Hannibalianus, Rex Regum, 337 A.D.
Hannibalianus, the nephew of , was named rex regum et Ponticarum gentium ( of the Pontic Land and Peoples) in early 337. He was to take the place the pro-Roman Tigranes of , who had recently been ousted by the Persian Shapur II. Constantine, however, died on 22 May, before retaking . Later in 337, Hannibalianus, Dalmatius and many other male relatives, were murdered at the behest of one or all of Constantine’s sons (though they denied it). Hannibalianus was the Roman who never actually ruled any territory.
RL85021. reduced , cf. Constantinople 147 (R2), I 1034, 16905, 2, VF/F, nice portrait, attractive green , a little softly struck, cutting off , 1.470 g, maximum 15.4 mm, 0o, Constantinople (Istanbul, Turkey) mint, 336 - 337 A.D; FL HANNIBALLIANO REGI, bare-headed, draped, and right; SE-CVRITAS (security of the public), Euphrates reclining right leaning on , urn at his side, reed behind, CONSS(?) in ; ; $350.00 (€311.50)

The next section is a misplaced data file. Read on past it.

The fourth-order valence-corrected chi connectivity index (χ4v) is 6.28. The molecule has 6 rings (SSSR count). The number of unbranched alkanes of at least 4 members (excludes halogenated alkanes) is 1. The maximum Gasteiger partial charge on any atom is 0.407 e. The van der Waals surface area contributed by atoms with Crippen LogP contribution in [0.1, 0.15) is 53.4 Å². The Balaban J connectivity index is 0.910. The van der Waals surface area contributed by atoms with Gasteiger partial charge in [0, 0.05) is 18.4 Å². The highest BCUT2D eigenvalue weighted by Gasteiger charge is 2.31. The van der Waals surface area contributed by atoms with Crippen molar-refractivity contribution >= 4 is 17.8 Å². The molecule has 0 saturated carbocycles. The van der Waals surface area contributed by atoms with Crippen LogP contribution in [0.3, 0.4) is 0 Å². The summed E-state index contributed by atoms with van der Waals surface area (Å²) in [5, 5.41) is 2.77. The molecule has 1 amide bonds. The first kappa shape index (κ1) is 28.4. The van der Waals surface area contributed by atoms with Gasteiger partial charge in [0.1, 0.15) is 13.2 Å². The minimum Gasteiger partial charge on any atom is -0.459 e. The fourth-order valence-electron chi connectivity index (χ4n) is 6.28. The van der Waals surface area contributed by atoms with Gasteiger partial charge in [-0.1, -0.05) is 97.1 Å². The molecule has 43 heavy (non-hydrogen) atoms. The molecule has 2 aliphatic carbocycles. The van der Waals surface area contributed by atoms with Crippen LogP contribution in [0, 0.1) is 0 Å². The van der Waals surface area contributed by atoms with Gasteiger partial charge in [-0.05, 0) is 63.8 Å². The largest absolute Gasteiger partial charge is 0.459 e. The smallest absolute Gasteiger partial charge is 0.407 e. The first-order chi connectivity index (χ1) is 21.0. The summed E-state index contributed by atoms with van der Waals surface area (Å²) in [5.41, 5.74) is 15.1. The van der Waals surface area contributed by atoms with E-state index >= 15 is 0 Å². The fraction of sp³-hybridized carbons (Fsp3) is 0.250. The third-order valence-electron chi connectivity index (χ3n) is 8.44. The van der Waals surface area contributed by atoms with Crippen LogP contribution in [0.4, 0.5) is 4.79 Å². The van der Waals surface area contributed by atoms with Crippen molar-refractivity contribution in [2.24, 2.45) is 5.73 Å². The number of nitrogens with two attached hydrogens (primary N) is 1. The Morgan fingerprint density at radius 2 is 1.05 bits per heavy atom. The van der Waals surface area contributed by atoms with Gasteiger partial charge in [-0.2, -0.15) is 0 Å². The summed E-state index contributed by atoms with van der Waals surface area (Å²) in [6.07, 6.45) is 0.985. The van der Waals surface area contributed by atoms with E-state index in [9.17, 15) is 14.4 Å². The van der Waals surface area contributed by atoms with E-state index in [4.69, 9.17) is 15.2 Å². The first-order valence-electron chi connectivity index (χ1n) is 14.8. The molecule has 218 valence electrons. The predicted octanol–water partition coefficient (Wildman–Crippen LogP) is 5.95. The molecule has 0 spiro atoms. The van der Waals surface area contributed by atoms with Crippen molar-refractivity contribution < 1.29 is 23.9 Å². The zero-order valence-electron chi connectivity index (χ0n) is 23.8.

Piakos, , c. 425 - 400 B.C.
Struck with unsigned dies by the "Maestro della Foglia." was the first to suggest that this famed artist who magnificent masterpieces for Katane, was also the engraver for the dies of this Piakos' coinage. Other experts have agreed. This particular might have been his very first . dates the to a possible period of transitory independence, 425 - 424 B.C., during the time of the first Carthaginian invasion of to shortly after Gela's conference. Other authorities date it as late as 400 B.C.SH71341. Bronze tetras, III p. 198, 2; pl. LX, 14; 1101 (R1); -; -; -; -, VF, 2.357 g, maximum 14.4 mm, 45o, Piakos mint, c. 425 - 400 B.C.; P•I•A•K (pellets are mark of value), laureate and horned of a young river-god left; hound right attacking fallen stag right, seizing her by the throat, barley kernel on left and another on right; ; $300.00 (€267.00)
Gela, , 420 - 405 B.C.